Gay right supporters across the state of Washington celebrated the passage of the momentous bill to legalize gay marriage on Feb. 8.

For lesbian Asian Americans “Faith” Kong and “Tawny” Ha (pseudonyms to protect their identity), Gov. Gregoire’s signing of the bill meant one more step closer to equality.

Prior to the legislation, Kong and Ha, who are both from Seattle, said they considered moving to another state or another country such as Canada or Argentina.

“It is important to us to live in a society that fully accepts who we are as people,” said Kong.

Washington is now the seventh state in the country to legally recognize gay marriage.

Kong worked in alternative education and employment training programs for at-risk young adults for a decade. Ha earned a master’s in social work and has been in the field of social work for many years. The two of them met while community organizing and have been together for two years. As daughters of immigrant parents, they say their experience is different from that of other lesbians.

“In Asian American communities it is rare that our sexual identities are included in the conversation,” said Ha, who is Chinese American.

The couple said they face “simultaneous layers of oppression” as Asian lesbians in a predominately “white lesbian media.”

As a result, Kong and Ha quit their jobs and took a six-month trek through Asia in search of other lesbians like them and to discover their roots.

“To our surprise there were quite a few lesbians in the different countries we visited and it was just beautiful,” said Ha.

“I remember a moment in Western China, as we were walking down the street, another lesbian with her arm around her girl, we made eye contact, did the head nod and smiled and kept walking,” she said.

Back at home, the couple said they face homophobia on a daily basis, both through daily interactions and through the inadequate representation of “Asian lesbians in media, the workplace and in general.”

With the passage of the gay marriage bill, Kong and Ha hope they will receive the same rights as heterosexual couples. Both said they “recognize that the fight for real equality still continues.”

The legislation only grants protection for members of the LGBT community at the state level. Since federal law does not recognize same-sex marriages, there are many federal benefits same-sex couples do not receive.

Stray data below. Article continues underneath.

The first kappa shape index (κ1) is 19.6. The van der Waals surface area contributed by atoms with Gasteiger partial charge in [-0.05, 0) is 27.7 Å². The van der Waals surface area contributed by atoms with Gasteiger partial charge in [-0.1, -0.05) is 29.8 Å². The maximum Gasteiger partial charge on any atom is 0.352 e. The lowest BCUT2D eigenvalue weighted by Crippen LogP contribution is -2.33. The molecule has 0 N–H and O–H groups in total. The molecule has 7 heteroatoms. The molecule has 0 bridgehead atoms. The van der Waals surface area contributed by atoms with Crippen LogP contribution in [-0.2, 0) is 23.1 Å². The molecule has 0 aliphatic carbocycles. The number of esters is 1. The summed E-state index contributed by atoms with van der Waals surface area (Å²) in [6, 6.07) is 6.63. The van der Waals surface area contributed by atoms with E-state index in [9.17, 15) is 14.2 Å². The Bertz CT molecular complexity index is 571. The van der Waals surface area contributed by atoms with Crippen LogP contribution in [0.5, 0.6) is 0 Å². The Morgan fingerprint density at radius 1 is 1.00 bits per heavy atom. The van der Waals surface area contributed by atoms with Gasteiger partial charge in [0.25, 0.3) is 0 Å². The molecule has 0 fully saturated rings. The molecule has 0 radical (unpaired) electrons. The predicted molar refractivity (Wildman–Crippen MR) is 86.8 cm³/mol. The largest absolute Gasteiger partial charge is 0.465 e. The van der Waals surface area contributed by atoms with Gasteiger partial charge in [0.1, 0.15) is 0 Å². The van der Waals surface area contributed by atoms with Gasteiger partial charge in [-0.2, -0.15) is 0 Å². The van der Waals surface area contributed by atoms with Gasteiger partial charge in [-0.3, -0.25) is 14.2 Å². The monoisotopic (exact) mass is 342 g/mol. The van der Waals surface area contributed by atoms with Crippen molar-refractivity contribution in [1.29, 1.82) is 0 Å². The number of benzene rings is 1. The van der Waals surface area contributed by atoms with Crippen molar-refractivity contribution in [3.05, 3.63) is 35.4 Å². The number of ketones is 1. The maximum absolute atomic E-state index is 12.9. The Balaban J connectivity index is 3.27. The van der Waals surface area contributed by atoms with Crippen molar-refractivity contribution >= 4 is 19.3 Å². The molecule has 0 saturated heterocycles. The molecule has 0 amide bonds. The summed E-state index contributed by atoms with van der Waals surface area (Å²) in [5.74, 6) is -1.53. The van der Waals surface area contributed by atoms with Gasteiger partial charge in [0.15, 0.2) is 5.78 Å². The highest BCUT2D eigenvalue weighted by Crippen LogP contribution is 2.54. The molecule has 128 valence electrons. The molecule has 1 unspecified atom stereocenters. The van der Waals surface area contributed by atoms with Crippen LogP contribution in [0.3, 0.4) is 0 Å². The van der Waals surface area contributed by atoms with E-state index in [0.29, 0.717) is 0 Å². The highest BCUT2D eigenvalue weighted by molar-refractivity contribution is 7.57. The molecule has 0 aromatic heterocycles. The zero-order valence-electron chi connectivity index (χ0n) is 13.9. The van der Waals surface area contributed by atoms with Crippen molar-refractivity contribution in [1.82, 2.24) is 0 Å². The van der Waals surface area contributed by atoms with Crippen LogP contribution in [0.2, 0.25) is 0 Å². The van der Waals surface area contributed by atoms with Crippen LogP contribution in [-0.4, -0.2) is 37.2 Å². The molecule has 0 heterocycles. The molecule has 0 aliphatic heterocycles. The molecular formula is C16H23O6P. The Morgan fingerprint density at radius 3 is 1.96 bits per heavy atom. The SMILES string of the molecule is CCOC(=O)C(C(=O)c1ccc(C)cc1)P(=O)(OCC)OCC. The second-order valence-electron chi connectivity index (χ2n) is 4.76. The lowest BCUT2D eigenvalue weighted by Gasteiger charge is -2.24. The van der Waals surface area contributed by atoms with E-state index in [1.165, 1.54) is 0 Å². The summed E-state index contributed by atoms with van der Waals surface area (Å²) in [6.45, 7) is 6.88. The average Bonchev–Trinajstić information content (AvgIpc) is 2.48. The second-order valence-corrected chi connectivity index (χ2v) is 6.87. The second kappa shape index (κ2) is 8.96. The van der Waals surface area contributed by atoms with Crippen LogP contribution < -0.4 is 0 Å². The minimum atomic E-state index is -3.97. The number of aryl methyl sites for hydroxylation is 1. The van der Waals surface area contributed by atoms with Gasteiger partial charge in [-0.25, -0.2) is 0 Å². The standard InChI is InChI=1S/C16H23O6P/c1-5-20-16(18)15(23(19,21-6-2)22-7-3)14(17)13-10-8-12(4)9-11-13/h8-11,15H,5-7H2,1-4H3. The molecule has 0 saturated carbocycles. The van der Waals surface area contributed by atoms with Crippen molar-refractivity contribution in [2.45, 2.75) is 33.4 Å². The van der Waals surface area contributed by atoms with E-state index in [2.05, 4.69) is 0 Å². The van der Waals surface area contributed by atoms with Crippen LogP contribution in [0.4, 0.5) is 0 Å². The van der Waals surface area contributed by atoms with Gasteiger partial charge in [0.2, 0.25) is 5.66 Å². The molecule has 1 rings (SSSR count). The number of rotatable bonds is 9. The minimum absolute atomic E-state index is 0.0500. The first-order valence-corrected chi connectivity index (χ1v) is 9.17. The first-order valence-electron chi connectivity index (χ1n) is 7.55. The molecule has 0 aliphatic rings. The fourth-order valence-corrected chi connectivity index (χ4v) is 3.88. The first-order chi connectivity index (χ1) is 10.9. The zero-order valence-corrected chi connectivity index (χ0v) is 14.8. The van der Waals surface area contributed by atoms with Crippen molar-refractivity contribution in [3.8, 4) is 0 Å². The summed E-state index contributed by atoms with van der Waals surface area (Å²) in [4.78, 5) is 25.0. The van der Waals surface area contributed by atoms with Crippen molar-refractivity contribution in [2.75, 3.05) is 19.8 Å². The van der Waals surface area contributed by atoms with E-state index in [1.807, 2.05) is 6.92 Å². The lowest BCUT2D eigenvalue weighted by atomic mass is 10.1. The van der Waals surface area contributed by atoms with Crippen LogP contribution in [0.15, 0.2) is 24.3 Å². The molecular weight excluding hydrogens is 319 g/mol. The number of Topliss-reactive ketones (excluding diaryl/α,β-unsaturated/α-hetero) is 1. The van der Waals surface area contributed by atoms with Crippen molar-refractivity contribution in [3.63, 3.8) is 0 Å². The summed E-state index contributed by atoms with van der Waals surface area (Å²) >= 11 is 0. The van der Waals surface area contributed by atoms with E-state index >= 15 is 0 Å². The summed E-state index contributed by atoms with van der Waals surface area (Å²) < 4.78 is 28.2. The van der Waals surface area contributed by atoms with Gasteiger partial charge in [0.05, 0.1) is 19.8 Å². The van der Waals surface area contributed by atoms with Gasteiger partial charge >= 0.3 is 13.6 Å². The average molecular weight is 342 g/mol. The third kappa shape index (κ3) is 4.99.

Liezl Rebugio is the field director for the American Civil Liberties Union of Washington. She agreed the fight is far from over. More than 120,000 signatures are needed by June 6 to get Referendum 74 on the ballot. If that happens, the law is put on hold until after the election. Voters will need to approve Referendum-74 in November or else the new law could face appeal, Rebugio said.

“They deserve to live free from discrimination,” said Rebugio. “Fighting for LGBT rights is an issue of fairness and protecting our families.”

Kong and Ha said they were both lucky to have parents that are supportive of their relationship.

“The first question my mom asked was, ‘Well is she cute?’” said Kong who is of Khmer descent. “I’m not going to lie though – my mom did go and burn some incense and pray for me soon after.”

Ha said she felt like a “burden” was lifted after she revealed her “whole self” to her mom.

“It was one less thing I was carrying and one more part of myself that was integrated,” she said.

It is estimated that around 3-5 percent of the population identify as LGBT, and the percentage is the same within the Asian American community, said Joshua Friedes, the marriage equality director for Equal Rights Washington. The organization advocates for statewide LGBT rights.

He said the API community has been one of the strongest allies of the LGBT community in working to secure marriage equality. Some of the numerous groups that helped pass the same-sex marriage law and the 2009 domestic partnership law includes the Korean American Bar Association, the Asian & Pacific Islander Coalition of King County, and Rep. Cindy Ryu (D-32).

“The API community knows how wrong it is to take away rights,” said Friedes. “We typically see a greater support for marriage equality because the API community is also relatively urban in Washington State so there is a lot more interaction between the communities.”

For people who are young, Asian, and gay, it is easy to feel alone and unrepresented. That’s why Kong and Ha started the website,, a compilation of media and resources that “reflect the real lives and stories of Asian lesbians as multidimensional people.”

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